December 12, 2005

by Andrew Silow-Carroll
The Lion King of Kings

Who's afraid of Narnia?

Not me. I saw it with the kids Saturday, and really enjoyed it. As for its Christian imagery, I'll repeat what I wrote in February:

Part of being a mature reader is appreciating works of art on multiple levels. Knowing Lewis’ intentions deepened my experience of reading the Narnia books. I took a graduate school pleasure in figuring out how his fantasy maps onto the New Testament. And I had a more emotional thrill: The spiritual core of the book made me realize how Christianity became, in Rabbi Irving Greenberg’s tongue-in-cheek phrase, “one of Judaism’s more popular by-products.” I wasn’t about to convert, but as a Jew I earned an appreciation for Christian belief that had escaped me in my comparative religion classes, let alone watching The Passion of the Christ.

This was lost on my children, I suspect, who thought the Narnia saga was a ripping good yarn with a number of beautiful relationships and occasionally disturbing comeuppances [-- until I pointed out its Christian underpinnings. For the kids, who attend a Jewish day school, it was a rare opportunity to discuss Christianity and how it differs from Judaism]....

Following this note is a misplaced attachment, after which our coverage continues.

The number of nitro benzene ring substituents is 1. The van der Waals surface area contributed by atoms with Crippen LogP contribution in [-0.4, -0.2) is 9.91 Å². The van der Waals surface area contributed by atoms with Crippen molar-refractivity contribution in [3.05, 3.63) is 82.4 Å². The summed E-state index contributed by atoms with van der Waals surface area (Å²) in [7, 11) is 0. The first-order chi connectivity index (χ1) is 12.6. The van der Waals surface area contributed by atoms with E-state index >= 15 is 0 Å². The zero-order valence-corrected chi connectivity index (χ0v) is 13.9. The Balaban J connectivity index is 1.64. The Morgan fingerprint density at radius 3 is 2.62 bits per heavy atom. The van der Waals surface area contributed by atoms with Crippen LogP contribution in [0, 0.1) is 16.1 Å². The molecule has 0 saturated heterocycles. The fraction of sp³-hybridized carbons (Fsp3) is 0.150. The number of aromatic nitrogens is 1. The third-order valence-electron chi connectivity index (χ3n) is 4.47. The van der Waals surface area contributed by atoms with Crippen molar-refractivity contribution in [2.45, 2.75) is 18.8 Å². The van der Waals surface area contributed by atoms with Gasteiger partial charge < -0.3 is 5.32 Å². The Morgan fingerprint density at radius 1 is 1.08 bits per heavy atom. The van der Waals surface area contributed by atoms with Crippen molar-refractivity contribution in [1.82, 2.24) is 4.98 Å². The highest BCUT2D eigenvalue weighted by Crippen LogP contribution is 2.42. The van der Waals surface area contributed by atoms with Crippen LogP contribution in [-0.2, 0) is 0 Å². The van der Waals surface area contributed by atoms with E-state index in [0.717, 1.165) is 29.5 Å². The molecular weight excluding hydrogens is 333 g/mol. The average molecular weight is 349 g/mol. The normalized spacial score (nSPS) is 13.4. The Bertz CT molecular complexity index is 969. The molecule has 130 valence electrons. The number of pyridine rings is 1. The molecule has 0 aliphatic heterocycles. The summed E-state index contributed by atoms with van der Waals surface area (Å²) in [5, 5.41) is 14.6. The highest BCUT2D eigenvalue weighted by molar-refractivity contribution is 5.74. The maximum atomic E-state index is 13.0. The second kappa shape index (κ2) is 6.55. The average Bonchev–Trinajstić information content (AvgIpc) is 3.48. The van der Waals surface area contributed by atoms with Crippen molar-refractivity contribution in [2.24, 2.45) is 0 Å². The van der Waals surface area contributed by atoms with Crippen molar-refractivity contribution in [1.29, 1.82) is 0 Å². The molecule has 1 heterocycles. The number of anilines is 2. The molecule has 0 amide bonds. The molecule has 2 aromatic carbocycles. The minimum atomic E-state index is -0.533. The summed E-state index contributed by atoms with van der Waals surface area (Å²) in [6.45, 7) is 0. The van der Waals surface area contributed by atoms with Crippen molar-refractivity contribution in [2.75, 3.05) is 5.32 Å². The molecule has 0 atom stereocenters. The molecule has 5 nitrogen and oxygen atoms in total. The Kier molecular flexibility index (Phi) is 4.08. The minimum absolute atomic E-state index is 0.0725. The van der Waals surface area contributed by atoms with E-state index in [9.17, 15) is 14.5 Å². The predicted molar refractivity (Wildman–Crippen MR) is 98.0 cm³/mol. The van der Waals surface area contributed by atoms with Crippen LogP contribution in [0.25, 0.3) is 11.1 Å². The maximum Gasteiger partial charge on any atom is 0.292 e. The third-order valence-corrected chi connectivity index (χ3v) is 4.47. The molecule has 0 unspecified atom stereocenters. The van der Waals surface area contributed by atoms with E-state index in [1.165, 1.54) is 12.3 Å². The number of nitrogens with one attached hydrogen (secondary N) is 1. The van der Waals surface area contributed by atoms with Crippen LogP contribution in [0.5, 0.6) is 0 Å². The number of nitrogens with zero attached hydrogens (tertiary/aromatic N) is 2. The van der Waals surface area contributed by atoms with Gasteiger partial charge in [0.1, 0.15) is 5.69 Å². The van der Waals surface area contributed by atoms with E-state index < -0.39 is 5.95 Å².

One of the ironies of the culture wars is that those with the strongest convictions — especially the religious — probably have the least to fear, and the most to gain, from the cultural phenomena they decry. If they are confident in their beliefs, then they can treat uncomfortable portrayals of worldliness as cultural whetstones on which to sharpen those beliefs. The alternative is censoring the kinds of messages others can hear and raising their own kids in a world divorced from reality.

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